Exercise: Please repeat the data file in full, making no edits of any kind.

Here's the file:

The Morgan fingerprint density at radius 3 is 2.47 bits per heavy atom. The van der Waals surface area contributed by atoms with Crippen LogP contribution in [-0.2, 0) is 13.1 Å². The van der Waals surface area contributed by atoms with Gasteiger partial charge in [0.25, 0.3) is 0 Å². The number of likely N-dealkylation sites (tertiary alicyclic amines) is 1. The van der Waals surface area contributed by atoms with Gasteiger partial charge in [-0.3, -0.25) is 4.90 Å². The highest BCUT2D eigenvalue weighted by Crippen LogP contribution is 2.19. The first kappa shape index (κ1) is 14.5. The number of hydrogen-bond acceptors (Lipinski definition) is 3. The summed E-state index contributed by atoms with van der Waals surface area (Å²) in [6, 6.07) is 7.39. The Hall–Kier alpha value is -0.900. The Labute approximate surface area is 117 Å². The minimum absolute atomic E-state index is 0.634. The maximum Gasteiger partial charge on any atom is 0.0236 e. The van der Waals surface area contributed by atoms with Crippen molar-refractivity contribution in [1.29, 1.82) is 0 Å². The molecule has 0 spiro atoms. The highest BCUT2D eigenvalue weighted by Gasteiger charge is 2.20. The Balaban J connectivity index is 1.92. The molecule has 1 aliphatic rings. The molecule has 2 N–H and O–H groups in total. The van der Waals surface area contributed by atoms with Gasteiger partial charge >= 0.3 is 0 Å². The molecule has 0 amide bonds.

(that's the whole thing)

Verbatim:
The Morgan fingerprint density at radius 3 is 2.47 bits per heavy atom. The van der Waals surface area contributed by atoms with Crippen LogP contribution in [-0.2, 0) is 13.1 Å². The van der Waals surface area contributed by atoms with Gasteiger partial charge in [0.25, 0.3) is 0 Å². The number of likely N-dealkylation sites (tertiary alicyclic amines) is 1. The van der Waals surface area contributed by atoms with Gasteiger partial charge in [-0.3, -0.25) is 4.90 Å². The highest BCUT2D eigenvalue weighted by Crippen LogP contribution is 2.19. The first kappa shape index (κ1) is 14.5. The number of hydrogen-bond acceptors (Lipinski definition) is 3. The summed E-state index contributed by atoms with van der Waals surface area (Å²) in [6, 6.07) is 7.39. The Hall–Kier alpha value is -0.900. The Labute approximate surface area is 117 Å². The minimum absolute atomic E-state index is 0.634. The maximum Gasteiger partial charge on any atom is 0.0236 e. The van der Waals surface area contributed by atoms with Crippen molar-refractivity contribution in [1.29, 1.82) is 0 Å². The molecule has 0 spiro atoms. The highest BCUT2D eigenvalue weighted by Gasteiger charge is 2.20. The Balaban J connectivity index is 1.92. The molecule has 1 aliphatic rings. The molecule has 2 N–H and O–H groups in total. The van der Waals surface area contributed by atoms with Gasteiger partial charge >= 0.3 is 0 Å². The molecule has 0 amide bonds.